“It’s not clear to me that he’s made any false statements in legal documents that could open him to liability for perjury,” Hasen said.
For the payments themselves to be a crime rather than a civil infraction, prosecutors would need to show that Trump knew that what he was doing was wrong when he directed Cohen to pay the women and that he did so with the goal of benefiting his campaign.
Trump has not yet laid out a detailed defense, though he could conceivably argue that the payments were made not for the purposes of advancing his campaign but rather to prevent sex stories from emerging that would be personally humiliating to him and harm his marriage.
That argument was advanced by former Sen. John Edwards, a North Carolina Democrat, in a similar campaign finance case that went to trial. But that may be tougher for Trump than it was for Edwards given the proximity of the president’s payment to the election — timing that, on its face, suggests a link between the money and his political ambitions.
Still, the cases aren’t always easy, as proven by the 2012 trial of Edwards. Jurors acquitted Edwards on one charge of accepting illegal campaign contributions, but couldn’t reach a verdict on the five remaining counts including conspiracy and making false statements. Prosecutors elected not to retry Edwards, the Democratic vice presidential nominee in 2004 and a candidate for president in 2004 and 2008.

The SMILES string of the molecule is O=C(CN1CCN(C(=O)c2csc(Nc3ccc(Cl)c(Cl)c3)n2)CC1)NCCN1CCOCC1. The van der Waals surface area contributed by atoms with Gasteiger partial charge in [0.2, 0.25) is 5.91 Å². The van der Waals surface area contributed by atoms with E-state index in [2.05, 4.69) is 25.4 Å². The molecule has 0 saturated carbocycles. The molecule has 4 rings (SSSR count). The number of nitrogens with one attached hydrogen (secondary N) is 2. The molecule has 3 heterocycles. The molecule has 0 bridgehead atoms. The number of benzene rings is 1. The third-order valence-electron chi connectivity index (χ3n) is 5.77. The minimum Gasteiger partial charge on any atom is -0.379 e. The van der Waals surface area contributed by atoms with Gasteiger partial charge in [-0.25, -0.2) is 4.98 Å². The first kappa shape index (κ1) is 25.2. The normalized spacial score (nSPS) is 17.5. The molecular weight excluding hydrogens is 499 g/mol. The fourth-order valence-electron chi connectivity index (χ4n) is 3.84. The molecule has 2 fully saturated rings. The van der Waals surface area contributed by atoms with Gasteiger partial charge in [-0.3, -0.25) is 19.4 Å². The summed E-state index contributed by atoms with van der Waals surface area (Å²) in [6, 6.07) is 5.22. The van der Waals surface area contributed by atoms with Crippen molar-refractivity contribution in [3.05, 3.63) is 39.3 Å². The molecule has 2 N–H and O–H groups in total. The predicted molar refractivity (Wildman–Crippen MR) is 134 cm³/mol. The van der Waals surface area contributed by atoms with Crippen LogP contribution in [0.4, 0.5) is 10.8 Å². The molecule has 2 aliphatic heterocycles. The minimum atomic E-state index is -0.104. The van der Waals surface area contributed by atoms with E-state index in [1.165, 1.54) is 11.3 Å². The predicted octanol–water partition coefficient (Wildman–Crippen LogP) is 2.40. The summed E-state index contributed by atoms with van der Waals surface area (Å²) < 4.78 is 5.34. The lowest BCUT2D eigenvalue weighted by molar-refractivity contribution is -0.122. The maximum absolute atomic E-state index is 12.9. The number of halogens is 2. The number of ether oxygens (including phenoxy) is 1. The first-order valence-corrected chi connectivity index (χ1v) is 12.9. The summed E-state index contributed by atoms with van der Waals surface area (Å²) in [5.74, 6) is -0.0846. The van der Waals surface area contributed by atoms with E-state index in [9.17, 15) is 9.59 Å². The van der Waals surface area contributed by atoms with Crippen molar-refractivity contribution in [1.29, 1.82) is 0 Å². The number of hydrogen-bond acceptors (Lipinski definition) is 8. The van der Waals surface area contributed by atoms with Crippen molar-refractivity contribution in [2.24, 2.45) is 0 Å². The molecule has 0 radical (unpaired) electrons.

Tucker reported from Washington.
House Democrats Introduce Their Sweeping New Reform Bill
House Democrats unveiled Friday the For the People Act, a comprehensive package of democratic reforms and the first major bill of the 116th Congress. The bill is a sweeping combination of election, campaign finance and ethics reforms designed to make voting easier, curb the power of big donors and reduce conflicts of interest in all…
House Democrats unveiled Friday the For the People Act, a comprehensive package of democratic reforms and the first major bill of the 116th Congress. The bill is a sweeping combination of election, campaign finance and ethics reforms designed to make voting easier, curb the power of big donors and reduce conflicts of interest in all three branches of government.
The For the People Act was the first major legislative action for Democrats after they voted to end the partial government shutdown initiated by President Donald Trump, a measure he is expected to veto.
The package of reforms was put together in a collaborative process initiated by House Speaker Nancy Pelosi (D-Calif.) in 2011 and overseen by Rep. John Sarbanes (D-Md.) since 2017. The party ran in the 2018 midterm elections on a promise to enact these reforms.
“We carried a message of reform, of fighting corruption, of cleaning up Washington,” Sarbanes said in introducing the bill on Friday. “We made a promise to the American people. The new members who’ve come made that promise and made it clear they wanted this to be the first order of business. [This bill] is delivering on that promise.”